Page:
Afternoon nap

(of my son, 4)

Quiet footsteps
& people leaving rooms
talk in whispers–
curtains drawn slowly
across his falling lids
as colours fade to

black in Lawnmower Land
a place where he can
drive a large truck
inspecting garbage bins
unhindered by grown-ups
in a heaven of motors
vents & sewers–
all with my son
in charge

Weedeaters trim
his long eyelashes
as i sit far off
reading in another room
unable to stop
the demons of wheel-dreams
from rolling over
my little boy’s brain


The more obvious passions of young boys usually begin with knocking something over or throwing something down. Call it a road to physical action or gaining some physical control over their immediate environment. There is, too, an interest in motion and mobility beginning with crawling and an interest in basic car or wheel toys. Sometimes, this passion manifests itself in a ride-’em’ toy (beyond the smaller push toys). Later, there might be an interest in machines attached to this passion, such as an interest in lawnmower men, construction workers, repair men, or garbage men, such as in the above selection.

Some early passions continue and become the basic dreams of a male lifetime, manifested by an interest in demolition derbies or monster truck shows. And, of course, some men want nothing more in life than to own a truck, the bigger the better, sometimes.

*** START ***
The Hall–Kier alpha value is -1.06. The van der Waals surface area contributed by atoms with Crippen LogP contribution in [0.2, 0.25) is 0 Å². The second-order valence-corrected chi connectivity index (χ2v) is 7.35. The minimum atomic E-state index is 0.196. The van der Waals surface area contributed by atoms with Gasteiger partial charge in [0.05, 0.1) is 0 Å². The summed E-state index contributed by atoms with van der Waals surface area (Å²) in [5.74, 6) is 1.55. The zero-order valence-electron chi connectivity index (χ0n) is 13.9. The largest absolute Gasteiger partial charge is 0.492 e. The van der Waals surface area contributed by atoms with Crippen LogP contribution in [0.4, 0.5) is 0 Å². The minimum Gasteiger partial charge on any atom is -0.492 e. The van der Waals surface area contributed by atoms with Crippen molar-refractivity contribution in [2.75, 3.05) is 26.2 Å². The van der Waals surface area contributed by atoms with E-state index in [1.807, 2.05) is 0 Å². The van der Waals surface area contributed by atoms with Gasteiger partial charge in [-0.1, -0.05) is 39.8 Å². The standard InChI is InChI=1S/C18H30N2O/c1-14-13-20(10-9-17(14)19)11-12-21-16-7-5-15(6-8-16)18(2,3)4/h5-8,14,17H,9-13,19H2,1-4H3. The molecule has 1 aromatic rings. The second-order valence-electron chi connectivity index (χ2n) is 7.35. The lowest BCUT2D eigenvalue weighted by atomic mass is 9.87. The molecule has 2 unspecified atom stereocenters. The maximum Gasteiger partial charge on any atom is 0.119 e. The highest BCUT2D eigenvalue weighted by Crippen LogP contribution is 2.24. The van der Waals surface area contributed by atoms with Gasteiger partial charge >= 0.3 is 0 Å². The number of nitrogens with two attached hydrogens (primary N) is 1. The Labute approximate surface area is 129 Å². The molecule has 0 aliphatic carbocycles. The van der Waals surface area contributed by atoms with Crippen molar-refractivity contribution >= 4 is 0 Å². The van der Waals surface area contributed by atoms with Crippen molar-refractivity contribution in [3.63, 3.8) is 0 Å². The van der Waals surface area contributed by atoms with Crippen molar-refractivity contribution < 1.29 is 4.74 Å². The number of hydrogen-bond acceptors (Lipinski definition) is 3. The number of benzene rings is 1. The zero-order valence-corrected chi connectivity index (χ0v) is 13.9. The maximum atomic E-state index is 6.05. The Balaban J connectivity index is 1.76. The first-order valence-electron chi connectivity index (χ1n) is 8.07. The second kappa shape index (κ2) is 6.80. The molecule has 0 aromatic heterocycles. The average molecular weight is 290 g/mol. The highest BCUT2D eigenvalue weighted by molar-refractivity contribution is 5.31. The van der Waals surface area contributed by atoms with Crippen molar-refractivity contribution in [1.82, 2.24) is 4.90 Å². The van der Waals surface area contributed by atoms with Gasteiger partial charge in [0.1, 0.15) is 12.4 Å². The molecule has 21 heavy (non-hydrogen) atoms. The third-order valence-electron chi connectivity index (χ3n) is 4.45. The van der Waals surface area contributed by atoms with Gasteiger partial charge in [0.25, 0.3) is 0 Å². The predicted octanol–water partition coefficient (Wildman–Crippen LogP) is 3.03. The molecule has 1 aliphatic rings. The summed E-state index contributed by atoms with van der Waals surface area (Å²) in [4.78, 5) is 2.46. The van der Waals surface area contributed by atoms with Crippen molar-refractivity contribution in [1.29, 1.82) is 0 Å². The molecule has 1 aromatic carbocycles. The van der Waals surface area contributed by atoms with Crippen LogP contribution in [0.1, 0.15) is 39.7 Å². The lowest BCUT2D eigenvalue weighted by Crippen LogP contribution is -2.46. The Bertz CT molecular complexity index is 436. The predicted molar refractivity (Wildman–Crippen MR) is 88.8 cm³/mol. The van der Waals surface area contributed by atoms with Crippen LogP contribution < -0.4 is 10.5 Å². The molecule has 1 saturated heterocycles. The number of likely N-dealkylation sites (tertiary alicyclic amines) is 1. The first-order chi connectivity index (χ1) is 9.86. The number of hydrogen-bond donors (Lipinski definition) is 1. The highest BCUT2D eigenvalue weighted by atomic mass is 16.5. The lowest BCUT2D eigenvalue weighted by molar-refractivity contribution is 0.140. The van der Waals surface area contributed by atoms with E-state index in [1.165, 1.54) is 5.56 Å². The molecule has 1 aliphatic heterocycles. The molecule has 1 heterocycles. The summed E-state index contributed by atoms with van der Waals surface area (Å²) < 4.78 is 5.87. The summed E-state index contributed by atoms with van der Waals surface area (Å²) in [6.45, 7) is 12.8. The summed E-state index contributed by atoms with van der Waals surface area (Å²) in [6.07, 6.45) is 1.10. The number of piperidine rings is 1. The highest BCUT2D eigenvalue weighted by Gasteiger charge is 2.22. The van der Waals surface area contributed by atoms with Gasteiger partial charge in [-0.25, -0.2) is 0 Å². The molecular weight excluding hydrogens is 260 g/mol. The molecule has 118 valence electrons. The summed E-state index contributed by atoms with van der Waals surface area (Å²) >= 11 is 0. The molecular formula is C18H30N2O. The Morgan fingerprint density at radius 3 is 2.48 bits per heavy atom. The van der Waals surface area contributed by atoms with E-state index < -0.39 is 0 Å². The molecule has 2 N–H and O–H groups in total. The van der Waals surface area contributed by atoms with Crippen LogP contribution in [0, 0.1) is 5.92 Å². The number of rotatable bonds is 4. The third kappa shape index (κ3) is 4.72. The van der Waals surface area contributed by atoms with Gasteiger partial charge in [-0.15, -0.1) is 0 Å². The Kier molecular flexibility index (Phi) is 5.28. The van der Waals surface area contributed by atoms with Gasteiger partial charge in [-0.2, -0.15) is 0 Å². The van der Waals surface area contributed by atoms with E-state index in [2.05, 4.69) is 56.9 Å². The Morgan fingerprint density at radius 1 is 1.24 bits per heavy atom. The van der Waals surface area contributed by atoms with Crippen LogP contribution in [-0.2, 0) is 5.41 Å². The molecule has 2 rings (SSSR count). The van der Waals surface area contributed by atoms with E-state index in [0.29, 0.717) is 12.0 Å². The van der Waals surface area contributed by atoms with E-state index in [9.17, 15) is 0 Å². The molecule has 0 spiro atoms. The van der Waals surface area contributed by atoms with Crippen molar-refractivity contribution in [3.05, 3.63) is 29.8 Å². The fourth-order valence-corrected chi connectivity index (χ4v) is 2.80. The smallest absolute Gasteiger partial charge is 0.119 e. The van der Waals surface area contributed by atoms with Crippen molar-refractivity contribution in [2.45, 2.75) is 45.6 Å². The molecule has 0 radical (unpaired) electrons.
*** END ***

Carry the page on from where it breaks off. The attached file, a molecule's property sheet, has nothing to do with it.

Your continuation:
As applied to my son, this early passion was touched on in his lawn maintenance work early in his university years. But his more significant, lasting, mature, adult passions had more to do with reading, writing, online work, history, music, family, and community. So his case shows that passions do change and develop with age.

It is also important to remember that there are more passions than the wheel ones or princess ones for girls that are often pushed by toy companies or some parents. A trip to the average toy boxstore reveals toys that point in other, less conventional directions such as science, the arts, reading, and creation. The toy choices of parents are very important and can open wider, more interesting, unique futures than the limited/limiting stereotypes. (But never underestimate the will and changing interests of the young with regard to passions.)

That, all I said, I did recognize and still do recognize that some things are beyond a parent’s or (grandparent’s) control, and sometimes there is no harm in certain passions playing themselves out. As with so many other matters of individuality, separateness, autonomy, limits and limitations, one must learn again the value of acceptance relative to others’ lives.

This entry was posted in Uncategorized. Bookmark the permalink.

Leave a Reply